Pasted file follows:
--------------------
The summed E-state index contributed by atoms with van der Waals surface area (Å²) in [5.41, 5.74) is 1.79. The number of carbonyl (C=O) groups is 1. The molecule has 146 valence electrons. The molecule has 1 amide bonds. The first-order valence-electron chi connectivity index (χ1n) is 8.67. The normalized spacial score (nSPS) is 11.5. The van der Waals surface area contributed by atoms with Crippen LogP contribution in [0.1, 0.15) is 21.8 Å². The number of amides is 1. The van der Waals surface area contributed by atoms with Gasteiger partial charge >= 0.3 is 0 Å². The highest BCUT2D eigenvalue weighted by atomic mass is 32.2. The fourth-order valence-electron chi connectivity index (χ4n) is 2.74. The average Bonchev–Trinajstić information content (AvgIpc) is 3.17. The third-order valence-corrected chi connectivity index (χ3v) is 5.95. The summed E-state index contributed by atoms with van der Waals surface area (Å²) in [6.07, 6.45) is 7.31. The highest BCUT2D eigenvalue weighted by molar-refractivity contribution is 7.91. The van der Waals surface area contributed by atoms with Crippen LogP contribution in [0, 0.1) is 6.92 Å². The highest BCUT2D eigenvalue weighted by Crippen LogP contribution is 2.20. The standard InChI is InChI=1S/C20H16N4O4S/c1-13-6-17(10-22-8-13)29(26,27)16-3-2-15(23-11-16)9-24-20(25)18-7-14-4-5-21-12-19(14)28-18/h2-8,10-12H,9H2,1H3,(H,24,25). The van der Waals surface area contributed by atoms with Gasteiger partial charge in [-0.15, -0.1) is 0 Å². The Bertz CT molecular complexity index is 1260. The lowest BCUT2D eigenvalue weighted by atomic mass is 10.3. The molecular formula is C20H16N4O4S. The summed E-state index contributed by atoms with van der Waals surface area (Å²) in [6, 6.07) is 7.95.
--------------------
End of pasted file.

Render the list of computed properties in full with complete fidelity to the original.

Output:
The summed E-state index contributed by atoms with van der Waals surface area (Å²) in [5.41, 5.74) is 1.79. The number of carbonyl (C=O) groups is 1. The molecule has 146 valence electrons. The molecule has 1 amide bonds. The first-order valence-electron chi connectivity index (χ1n) is 8.67. The normalized spacial score (nSPS) is 11.5. The van der Waals surface area contributed by atoms with Crippen LogP contribution in [0.1, 0.15) is 21.8 Å². The number of amides is 1. The van der Waals surface area contributed by atoms with Gasteiger partial charge >= 0.3 is 0 Å². The highest BCUT2D eigenvalue weighted by atomic mass is 32.2. The fourth-order valence-electron chi connectivity index (χ4n) is 2.74. The average Bonchev–Trinajstić information content (AvgIpc) is 3.17. The third-order valence-corrected chi connectivity index (χ3v) is 5.95. The summed E-state index contributed by atoms with van der Waals surface area (Å²) in [6.07, 6.45) is 7.31. The highest BCUT2D eigenvalue weighted by molar-refractivity contribution is 7.91. The van der Waals surface area contributed by atoms with Crippen LogP contribution in [0, 0.1) is 6.92 Å². The highest BCUT2D eigenvalue weighted by Crippen LogP contribution is 2.20. The standard InChI is InChI=1S/C20H16N4O4S/c1-13-6-17(10-22-8-13)29(26,27)16-3-2-15(23-11-16)9-24-20(25)18-7-14-4-5-21-12-19(14)28-18/h2-8,10-12H,9H2,1H3,(H,24,25). The van der Waals surface area contributed by atoms with Gasteiger partial charge in [-0.15, -0.1) is 0 Å². The Bertz CT molecular complexity index is 1260. The lowest BCUT2D eigenvalue weighted by atomic mass is 10.3. The molecular formula is C20H16N4O4S. The summed E-state index contributed by atoms with van der Waals surface area (Å²) in [6, 6.07) is 7.95.